More than 60 women and non-binary people have accused influential comic book author Warren Ellis of manipulative and predatory behavior toward female fans and creatives. There was an open letter and dozens of statements collected on a site made by some of his alleged targets, and have been shared with The Guardian, who today published a story about the allegations.
The site was launched after several weeks of less specific accusations, including some posted on Twitter. The testimonials describe a long pattern of attracting young female fans in online or offline sexual encounters, who have often turned into controlling behavior or insults. According to The Guardian, Ellis secretly maintained up to 19 relationships at a time, as she ran online forums where many women believed their participation depended on appearance and availability. An employee writes of an “unspoken requirement for continued membership: to be sexually desirable (if not downright available to be seen as such) or ridiculed. Or worst of all, ignored.”
While there have been no allegations of sexual assault or other criminal activity, the testimonials describe a clear pattern of troubling relationships some describe as “grooming.” Several accounts describe relationships that seemed to start as true mentorship during a period of vulnerability, but were quickly sent to sex and became slightly more calculating and transactional. They often ended up with Ellis cutting off the contact abruptly.
“I’m not sure if some men fully understand how women are struggling: participation in society, being treated like a real person, so often depends on performative sexuality,” said one participant using the pseudonym Madolan Greene. For women trying to break into a creative industry, it created a hostile environment that undermined their work and confidence, even as Ellis publicly reinforced women’s profiles.
The alleged problem is not just one bad relationship, but a long pattern of mistreatment of vulnerable women, reinforced by Ellis’ power within his industry. Besides working on historical comics like Transmetropolitan and other creative projects (most recently the popular Netflix series Castlevania), he led several forums that became online salons for talented artists and writers in the 2000s. Harris O’Malley, better known as the blogger and relationship coach Dr. Nerdlove, called the eponymous Warren Ellis Forum an “incubator of talents, who created creators who would transform not only comics but television, film and more.” Ms. Marvel writer G. Willow Wilson, another forum member, described it as one of the main ways to break into comics – but for women a place with a ‘casting couch vibe’.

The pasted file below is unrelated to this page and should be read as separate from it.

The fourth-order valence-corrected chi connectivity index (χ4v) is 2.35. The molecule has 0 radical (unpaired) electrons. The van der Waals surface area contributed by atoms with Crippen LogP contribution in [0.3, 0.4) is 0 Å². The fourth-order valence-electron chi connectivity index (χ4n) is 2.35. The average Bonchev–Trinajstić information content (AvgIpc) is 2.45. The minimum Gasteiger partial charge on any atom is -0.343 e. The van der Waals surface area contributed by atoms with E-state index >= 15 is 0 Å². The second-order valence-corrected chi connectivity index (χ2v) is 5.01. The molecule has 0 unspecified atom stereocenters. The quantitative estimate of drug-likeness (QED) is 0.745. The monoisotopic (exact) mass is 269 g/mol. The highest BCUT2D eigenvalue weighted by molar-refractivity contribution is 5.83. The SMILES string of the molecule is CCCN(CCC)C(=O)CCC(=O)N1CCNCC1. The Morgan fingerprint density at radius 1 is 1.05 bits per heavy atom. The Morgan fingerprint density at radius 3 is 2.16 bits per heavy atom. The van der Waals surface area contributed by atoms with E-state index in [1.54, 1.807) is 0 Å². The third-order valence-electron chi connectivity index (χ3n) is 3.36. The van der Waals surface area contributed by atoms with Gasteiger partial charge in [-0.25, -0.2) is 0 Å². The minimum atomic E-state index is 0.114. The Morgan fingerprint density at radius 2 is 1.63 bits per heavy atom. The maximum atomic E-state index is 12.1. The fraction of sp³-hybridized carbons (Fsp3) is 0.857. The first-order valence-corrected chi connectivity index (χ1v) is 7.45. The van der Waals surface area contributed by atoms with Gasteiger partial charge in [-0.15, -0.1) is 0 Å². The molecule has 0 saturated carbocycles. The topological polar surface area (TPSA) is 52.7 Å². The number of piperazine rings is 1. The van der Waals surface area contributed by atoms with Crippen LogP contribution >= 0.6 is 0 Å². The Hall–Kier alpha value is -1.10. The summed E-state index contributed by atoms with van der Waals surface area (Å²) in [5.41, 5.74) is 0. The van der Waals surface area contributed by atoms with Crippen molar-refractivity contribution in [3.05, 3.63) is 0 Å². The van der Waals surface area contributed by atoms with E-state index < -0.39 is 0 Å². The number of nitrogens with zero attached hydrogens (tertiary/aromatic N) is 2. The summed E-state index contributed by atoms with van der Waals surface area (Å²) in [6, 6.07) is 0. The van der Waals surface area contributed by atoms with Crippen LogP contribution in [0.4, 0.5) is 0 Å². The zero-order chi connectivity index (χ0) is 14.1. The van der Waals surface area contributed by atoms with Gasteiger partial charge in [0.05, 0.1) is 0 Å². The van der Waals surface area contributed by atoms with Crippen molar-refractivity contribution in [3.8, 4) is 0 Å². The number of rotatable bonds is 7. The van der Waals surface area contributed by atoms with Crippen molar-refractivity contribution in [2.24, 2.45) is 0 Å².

In a statement posted in JuneEllis offered a generally apologetic but nonspecific response to the allegations. “I never considered myself famous or mighty,” he wrote, “and it never really occurred to me that other people didn’t see it the same way – that I didn’t care as an equal if I was gifted with attention, but acted from a position of power and privilege. I did not take that into account in some of my personal interactions and this was a mistake. ”
Writer and photographer Katie West, who posted some of the first complaints against Ellis in a now deleted tweet thread, wrote on Twitter that he was only part of a larger cultural problem. Her tweets came alongside accusations that were earlier Batgirl co-writer Cameron Stewart haunted teenage fans in her thirties.
Since the original allegations in June, Ellis has removed a story from the upcoming Batman comic Dark Nights: Death Metal: Legends of the Dark Knights, apparently at his own request. He is currently a writer for the series The Batman’s Grave, and Netflix ordered a fourth season of Castlevania earlier this year.
The testimonials against Ellis highlight the complexity of allegations of sexual misconduct – a general term that can describe everything from criminal actions to legal but exploitative behavior. The contributors to the site ask Ellis not to be banned permanently, or to forget his work. (They also note that many other people have helped create the comics he is known for.)
Instead, they want to dismantle a personality cult centered around a famous man and prevent more women from entering into a manipulative relationship. “To be clear, it is not our goal to see Warren Ellis punished, we are here to look forward to it. We believe it is important to raise awareness of a pattern to change the culture of complicity, ”the letter reads. “We tell these stories so that everyone can recognize the dangerous nature of this type of behavior and protect themselves and others.”